Chapter 16, Problem 5ALQ

Chapter
Section
Textbook Problem

# Explain the following phenomenon: You have a test tube with an aqueous solution of silver nitrate as shown in test tube l below. A few drops of aqueous sodium chromate solution was added with the end result shown in test tube 2. A few drops of aqueous sodium chloride solution was then added with the end result shown in test tube 3. Use the Ksp values in the book to support your explanation, and include the balanced equations. Also, list the ions that are present in solution in each test tube.

Interpretation Introduction

Interpretation:

The following phenomenon is to be explained. The balanced chemical equation for each reaction is to be stated. Also, the ions that are present in solution in each test tube are to be named.

Concept introduction:

When substances having positive or negative charges react with ionic solutions to remove some ions selectively by replacing them with ions of other kinds, such reactions are called as ion-exchange reactions. The solubility of a solid is lowered if the solution already contains common ions to the solid. The chemical equation is said to be balanced when the number of atoms of chemical species on the reactant side is equal to the number of chemical species on the product side.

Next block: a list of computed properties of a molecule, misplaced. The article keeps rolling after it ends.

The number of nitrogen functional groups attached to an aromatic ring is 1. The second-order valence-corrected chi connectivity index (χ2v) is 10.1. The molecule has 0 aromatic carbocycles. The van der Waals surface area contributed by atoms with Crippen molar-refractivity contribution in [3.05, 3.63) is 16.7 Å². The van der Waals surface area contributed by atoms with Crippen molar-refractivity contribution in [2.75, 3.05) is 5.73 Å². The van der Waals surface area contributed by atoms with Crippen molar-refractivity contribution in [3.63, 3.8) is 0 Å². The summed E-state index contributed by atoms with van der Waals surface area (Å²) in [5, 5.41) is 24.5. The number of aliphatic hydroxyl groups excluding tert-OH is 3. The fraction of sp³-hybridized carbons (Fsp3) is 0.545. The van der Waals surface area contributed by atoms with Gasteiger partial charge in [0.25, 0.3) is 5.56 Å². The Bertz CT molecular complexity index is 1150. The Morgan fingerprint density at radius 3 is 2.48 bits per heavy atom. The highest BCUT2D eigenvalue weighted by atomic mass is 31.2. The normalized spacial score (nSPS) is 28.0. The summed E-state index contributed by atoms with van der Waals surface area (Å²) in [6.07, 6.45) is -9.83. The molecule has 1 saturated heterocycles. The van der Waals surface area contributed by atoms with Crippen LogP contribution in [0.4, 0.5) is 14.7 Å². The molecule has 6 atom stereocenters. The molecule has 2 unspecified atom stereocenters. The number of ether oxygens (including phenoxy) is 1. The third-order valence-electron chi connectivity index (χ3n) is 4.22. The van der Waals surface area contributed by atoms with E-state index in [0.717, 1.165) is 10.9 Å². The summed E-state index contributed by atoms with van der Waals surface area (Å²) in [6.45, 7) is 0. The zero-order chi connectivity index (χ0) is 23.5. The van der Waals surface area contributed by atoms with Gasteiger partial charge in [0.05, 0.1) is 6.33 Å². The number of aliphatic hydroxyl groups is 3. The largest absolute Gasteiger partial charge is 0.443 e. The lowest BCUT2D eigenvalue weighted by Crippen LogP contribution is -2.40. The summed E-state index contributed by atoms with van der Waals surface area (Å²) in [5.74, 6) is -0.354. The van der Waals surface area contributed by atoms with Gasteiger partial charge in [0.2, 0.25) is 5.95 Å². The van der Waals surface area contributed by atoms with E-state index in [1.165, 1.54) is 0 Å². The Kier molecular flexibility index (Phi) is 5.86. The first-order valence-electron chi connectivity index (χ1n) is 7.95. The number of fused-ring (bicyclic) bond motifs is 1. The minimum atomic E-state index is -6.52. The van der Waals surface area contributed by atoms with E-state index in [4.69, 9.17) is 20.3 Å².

Explanation

Explanation

To determine: The given phenomenon with the balanced chemical equation for each reaction and the ions that are present in solution in each test tube.

The test tube 1 contains aqueous solution of AgNO3 gives Ag+ and NO3 ions. The chemical equation is,

AgNO3(s)Ag+(aq)+NO3(aq)

The test tube 1 contains Ag+ and NO3 ions.

When sodium chromate solution is added in test tube 1 then CrO42 reacts with Ag+ ions to form silver chromate precipitate. The net ionic equation is,

2Ag+(aq)+CrO42(aq)Ag2CrO4(s)

The solubility product (Ksp) value of Ag2CrO4 is 9

### Still sussing out bartleby?

Check out a sample textbook solution.

See a sample solution

#### The Solution to Your Study Problems

Bartleby provides explanations to thousands of textbook problems written by our experts, many with advanced degrees!

Get Started